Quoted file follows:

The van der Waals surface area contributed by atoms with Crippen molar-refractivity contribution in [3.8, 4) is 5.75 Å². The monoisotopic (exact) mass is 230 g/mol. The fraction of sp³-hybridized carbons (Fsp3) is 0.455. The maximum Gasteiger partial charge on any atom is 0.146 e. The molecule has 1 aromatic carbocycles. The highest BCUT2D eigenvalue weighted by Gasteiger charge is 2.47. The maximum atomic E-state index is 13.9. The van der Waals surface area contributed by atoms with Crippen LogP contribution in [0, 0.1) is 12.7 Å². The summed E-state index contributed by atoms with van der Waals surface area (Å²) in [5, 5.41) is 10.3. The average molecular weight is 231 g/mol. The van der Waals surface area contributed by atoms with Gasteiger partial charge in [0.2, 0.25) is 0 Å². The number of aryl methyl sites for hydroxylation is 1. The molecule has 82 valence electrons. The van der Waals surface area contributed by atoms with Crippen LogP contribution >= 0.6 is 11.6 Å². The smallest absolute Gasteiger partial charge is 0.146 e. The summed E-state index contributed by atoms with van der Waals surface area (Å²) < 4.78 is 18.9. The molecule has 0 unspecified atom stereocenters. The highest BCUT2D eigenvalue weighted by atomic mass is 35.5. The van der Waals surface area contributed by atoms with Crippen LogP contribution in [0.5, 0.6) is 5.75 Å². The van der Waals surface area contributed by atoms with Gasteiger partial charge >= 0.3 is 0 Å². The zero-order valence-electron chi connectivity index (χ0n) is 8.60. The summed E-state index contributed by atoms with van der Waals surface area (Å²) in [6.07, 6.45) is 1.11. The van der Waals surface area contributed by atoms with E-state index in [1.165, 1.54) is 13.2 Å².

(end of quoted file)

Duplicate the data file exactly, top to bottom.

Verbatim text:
The van der Waals surface area contributed by atoms with Crippen molar-refractivity contribution in [3.8, 4) is 5.75 Å². The monoisotopic (exact) mass is 230 g/mol. The fraction of sp³-hybridized carbons (Fsp3) is 0.455. The maximum Gasteiger partial charge on any atom is 0.146 e. The molecule has 1 aromatic carbocycles. The highest BCUT2D eigenvalue weighted by Gasteiger charge is 2.47. The maximum atomic E-state index is 13.9. The van der Waals surface area contributed by atoms with Crippen LogP contribution in [0, 0.1) is 12.7 Å². The summed E-state index contributed by atoms with van der Waals surface area (Å²) in [5, 5.41) is 10.3. The average molecular weight is 231 g/mol. The van der Waals surface area contributed by atoms with Gasteiger partial charge in [0.2, 0.25) is 0 Å². The number of aryl methyl sites for hydroxylation is 1. The molecule has 82 valence electrons. The van der Waals surface area contributed by atoms with Crippen LogP contribution >= 0.6 is 11.6 Å². The smallest absolute Gasteiger partial charge is 0.146 e. The summed E-state index contributed by atoms with van der Waals surface area (Å²) < 4.78 is 18.9. The molecule has 0 unspecified atom stereocenters. The highest BCUT2D eigenvalue weighted by atomic mass is 35.5. The van der Waals surface area contributed by atoms with Crippen LogP contribution in [0.5, 0.6) is 5.75 Å². The van der Waals surface area contributed by atoms with Gasteiger partial charge >= 0.3 is 0 Å². The zero-order valence-electron chi connectivity index (χ0n) is 8.60. The summed E-state index contributed by atoms with van der Waals surface area (Å²) in [6.07, 6.45) is 1.11. The van der Waals surface area contributed by atoms with E-state index in [1.165, 1.54) is 13.2 Å².